There are only a few Indian films that are not laced with lavish dance sequences, clichéd romance and action elements, cheesy dialogues and yet are so enthralling with the simple, raw and honest portrayal of their content that all the aforementioned ingredients matter not. Needless to say, Chaitanya Tamhane’s directorial debut “Court” is one of those films. This multilingual debut won numerous awards at various film festivals including the prestigious “Lion of The Future Award” at the Venice Film Festival, the National Award for best feature and also earned its rightful place as India’s official entry for the 88th Academy Awards.
To make the readers a little familiar with the film, here’s a quick synopsis:
An ageing folk singer (a Dalit social activist who uses folk music to spread his message) is accused of having roused a manhole worker to commit suicide through one of his songs and is arrested on the charge of “Abetment of Suicide”. What follows is a never-ending trial in a lower Mumbai Sessions Court filled with ridiculous evidences, redundant and manipulative questioning, stock witnesses, fabricated charges and so many delays.
The unreasonable suppression of such social activists by the State via legal means is the major theme of the film. The absurd arrest of Narayan Kamble (the folk singer), the seriousness with which such a nonsensical case is pursued by the police, the judge assigning innumerable ‘next dates’ to the case, the prosecutor gathering every single argument she can to ensure that the poor old man doesn’t get a bail is a crystal clear mirror image of how in real life these social activists are subjected to the “legal violence” by the state.
And while the above-mentioned theme is the film’s major concern, Tamhane, with his brilliantly crafted screenplay also uses this trial to mock the professionals associated with the trial by giving us an insight into their personal lives. The Prosecutor – as mentioned above – after making sure that an old man with deteriorating health rots in police custody, goes to her home and cooks food for her family, goes shopping with them and afterwards they all enjoy a play.
The biggest strength of the film is its characters. Interestingly enough, Narayan Kamble (the man accused) is not the central character in the film. In fact, there is no main character. We are not told the story from any one character’s point of view but are rather provided with a holistic viewing of the subject matter. It must also be noted that the issues raised in Court are not new to the audiences. They have been raised before in other films as well. But it is the brutally honest treatment given to these issues here that makes Court stand out.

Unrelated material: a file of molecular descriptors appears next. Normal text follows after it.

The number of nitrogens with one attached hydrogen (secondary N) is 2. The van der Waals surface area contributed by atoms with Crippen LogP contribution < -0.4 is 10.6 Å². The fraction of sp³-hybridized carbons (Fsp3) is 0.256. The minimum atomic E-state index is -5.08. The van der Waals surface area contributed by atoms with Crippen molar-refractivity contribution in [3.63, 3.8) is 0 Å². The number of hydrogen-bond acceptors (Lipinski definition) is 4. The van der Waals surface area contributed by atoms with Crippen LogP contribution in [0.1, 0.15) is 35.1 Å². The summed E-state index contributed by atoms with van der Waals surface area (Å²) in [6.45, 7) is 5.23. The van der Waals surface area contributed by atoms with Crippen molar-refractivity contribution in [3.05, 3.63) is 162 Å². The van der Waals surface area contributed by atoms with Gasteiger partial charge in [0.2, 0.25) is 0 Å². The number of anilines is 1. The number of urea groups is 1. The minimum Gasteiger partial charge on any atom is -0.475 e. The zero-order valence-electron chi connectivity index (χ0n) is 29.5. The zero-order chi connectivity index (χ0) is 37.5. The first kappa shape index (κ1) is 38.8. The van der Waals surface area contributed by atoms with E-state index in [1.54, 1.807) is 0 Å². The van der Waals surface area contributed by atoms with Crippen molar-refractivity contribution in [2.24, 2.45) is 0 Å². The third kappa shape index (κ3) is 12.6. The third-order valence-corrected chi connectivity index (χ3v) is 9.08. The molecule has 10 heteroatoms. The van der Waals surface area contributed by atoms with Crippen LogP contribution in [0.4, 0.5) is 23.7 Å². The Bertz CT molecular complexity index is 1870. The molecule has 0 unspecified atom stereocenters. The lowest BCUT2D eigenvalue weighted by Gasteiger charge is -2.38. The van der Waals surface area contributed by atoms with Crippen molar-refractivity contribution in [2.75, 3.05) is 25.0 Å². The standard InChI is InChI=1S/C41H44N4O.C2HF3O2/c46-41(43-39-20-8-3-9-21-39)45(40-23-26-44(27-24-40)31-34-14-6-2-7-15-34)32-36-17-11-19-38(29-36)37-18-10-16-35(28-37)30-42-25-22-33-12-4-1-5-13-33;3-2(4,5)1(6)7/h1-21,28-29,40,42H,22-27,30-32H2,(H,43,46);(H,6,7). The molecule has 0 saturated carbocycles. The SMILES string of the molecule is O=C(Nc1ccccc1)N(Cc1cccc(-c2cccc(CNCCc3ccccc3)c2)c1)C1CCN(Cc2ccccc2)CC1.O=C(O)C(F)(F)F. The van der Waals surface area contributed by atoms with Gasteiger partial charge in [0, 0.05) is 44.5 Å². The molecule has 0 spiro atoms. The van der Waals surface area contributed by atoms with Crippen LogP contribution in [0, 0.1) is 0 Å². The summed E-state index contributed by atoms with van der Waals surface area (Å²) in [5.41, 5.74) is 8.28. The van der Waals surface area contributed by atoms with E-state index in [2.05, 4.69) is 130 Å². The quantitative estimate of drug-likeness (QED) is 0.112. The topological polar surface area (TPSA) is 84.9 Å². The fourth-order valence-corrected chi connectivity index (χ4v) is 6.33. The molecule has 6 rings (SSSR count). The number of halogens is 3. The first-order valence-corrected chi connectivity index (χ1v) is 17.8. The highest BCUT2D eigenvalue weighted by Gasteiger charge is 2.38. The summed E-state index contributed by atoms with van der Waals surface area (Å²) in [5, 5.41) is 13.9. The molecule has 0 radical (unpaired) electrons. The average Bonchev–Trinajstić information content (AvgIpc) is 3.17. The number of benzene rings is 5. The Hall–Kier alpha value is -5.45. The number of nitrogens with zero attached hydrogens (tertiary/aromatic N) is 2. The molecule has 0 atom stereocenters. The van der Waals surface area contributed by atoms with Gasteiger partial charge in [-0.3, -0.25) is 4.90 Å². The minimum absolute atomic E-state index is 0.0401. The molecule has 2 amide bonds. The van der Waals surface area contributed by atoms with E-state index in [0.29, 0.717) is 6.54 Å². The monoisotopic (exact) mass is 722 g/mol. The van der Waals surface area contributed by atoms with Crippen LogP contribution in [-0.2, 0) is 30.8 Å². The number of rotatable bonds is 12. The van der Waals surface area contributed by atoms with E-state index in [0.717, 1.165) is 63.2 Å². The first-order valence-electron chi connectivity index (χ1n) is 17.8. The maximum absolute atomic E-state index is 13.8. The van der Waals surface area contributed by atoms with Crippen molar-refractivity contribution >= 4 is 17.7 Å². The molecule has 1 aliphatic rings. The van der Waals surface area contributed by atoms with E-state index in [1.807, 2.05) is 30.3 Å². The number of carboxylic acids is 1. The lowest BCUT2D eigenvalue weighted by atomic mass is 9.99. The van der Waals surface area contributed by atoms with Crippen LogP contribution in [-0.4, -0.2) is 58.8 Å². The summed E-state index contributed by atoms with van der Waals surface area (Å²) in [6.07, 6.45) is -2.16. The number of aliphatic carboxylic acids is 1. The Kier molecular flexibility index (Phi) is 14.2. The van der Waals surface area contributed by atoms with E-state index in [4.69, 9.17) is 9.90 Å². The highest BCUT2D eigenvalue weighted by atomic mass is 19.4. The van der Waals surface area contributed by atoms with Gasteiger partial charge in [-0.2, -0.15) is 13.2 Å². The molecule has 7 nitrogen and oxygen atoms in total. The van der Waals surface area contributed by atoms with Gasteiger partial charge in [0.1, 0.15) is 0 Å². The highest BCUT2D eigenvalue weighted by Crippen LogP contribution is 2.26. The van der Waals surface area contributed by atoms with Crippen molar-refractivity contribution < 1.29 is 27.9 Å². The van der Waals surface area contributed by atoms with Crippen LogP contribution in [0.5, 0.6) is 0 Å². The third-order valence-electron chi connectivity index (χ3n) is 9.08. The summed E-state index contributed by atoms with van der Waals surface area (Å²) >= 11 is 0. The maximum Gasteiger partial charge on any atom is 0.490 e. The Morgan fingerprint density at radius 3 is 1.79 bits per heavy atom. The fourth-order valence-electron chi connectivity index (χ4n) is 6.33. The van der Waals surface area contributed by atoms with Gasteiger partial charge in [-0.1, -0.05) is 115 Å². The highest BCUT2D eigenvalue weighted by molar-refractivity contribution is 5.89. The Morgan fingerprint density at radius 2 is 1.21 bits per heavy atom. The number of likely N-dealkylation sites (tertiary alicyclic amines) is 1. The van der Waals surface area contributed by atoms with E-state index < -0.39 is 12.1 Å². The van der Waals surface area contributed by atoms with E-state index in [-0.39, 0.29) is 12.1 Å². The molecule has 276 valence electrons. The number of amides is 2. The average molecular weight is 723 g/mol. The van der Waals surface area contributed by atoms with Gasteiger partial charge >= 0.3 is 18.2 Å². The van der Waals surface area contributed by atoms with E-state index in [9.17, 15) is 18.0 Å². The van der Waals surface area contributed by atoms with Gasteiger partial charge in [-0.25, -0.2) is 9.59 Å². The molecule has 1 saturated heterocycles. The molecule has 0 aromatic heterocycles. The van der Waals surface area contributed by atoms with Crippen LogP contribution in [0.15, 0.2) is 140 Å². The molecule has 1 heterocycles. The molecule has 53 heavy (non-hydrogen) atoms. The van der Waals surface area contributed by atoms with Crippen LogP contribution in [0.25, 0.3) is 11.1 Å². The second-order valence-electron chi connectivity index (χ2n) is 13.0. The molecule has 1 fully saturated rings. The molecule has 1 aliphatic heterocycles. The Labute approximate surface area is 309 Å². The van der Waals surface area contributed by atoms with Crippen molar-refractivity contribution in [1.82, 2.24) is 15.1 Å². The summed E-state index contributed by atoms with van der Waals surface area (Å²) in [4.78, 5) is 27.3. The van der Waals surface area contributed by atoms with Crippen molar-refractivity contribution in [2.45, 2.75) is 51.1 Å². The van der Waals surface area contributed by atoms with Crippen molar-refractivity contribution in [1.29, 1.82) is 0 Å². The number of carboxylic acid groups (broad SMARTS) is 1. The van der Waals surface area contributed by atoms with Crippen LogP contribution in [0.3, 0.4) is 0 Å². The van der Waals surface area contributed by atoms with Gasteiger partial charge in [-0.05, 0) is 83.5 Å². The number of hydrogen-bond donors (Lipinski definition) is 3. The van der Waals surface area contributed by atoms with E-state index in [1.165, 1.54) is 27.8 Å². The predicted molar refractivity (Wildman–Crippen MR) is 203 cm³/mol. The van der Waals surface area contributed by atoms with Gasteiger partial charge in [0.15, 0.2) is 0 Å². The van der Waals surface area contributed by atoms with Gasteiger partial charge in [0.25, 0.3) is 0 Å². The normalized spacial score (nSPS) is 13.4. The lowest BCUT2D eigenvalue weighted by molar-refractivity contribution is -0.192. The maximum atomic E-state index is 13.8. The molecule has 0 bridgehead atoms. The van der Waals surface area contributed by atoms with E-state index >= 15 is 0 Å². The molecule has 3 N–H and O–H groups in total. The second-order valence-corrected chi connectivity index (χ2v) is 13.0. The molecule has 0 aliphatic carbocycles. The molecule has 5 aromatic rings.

The film is neither ambitious nor epic – in scale or runtime – it follows a simple non-linear narrative structure with some long shots and scenes which may seem ‘unnecessary’ to some viewers. The film is simply and modestly structured. Except it is not. The simplicity of the film is an understatement. A close viewing reveals how cleverly the scenes have been aligned one after the other to mock the Legal System step-by-step. Several trivial short sequences have been inserted in between the story which further adds to its sarcastic sensibility. For instance, in one scene, the judge gives another date to Kamble and dismisses him. Then he calls the next case and a girl shows up in a bright coloured top and jeans. The judge refuses to hear her case saying that the dress one wears in a court should be light coloured and modest and therefore, she must come on another date in the “Proper” dress-code.
The casting of the film is brilliant and given the fact that it took about seven months, it had to be. It must also be noted that the film features a cast of newcomers many of which are not professionally trained actors. Still, they are made the best use of. Vira Sathidar is brilliant as Narayan Kamble, as is producer Vivek Gomber who plays defence lawyer Vinay Vora. The rest of the cast is pleasing too.
Although brilliant, the film does suffer from some drawbacks. While the absence of nonsensical dance sequences works in its favour, the absence of a background score works against it. It is understandable that Tamhane wanted to keep it as “Raw” as possible, but the presence of a good background score would have had enhanced its impact nevertheless. Moreover, the film is shot with non-professional actors and several long-duration takes which may lead to the viewers becoming irritable. However, it is a bold move on the part of a first-time director and works well to give the audience a realistic feel and connection with what is happening inside the courtroom.
Also, the ending of the film leaves us a bit unsatisfied. The whole sequence of ‘The Justice goes on vacation while the man under-trial rots in custody’ is a bit uneasy.
But, notwithstanding all the shortcomings owing to its budget or the first time outing of Tamhane, the film tackles its strong subject matter with brutal honesty and sheer brilliance.
Court is a hopeful development in Indian cinema especially in a time where commercial filmmaking is dominating the market, and the space for sensible and critical films is narrowing. Chaitanya Tamhane has certainly made a place for himself as one of the most sensible and austere young directors around the world and we eagerly wait for his future ventures. It will be absolutely correct to say that Court was India’s best shot at the Oscars in Years!
Alyasa Abbas is a high-school student from U.P. India. He has a keen interest in discovering innovative and groundbreaking films and books. His short stories and poems have been published in eFiction India. His other interests include Critique, Economics and watching FRIENDS repeatedly!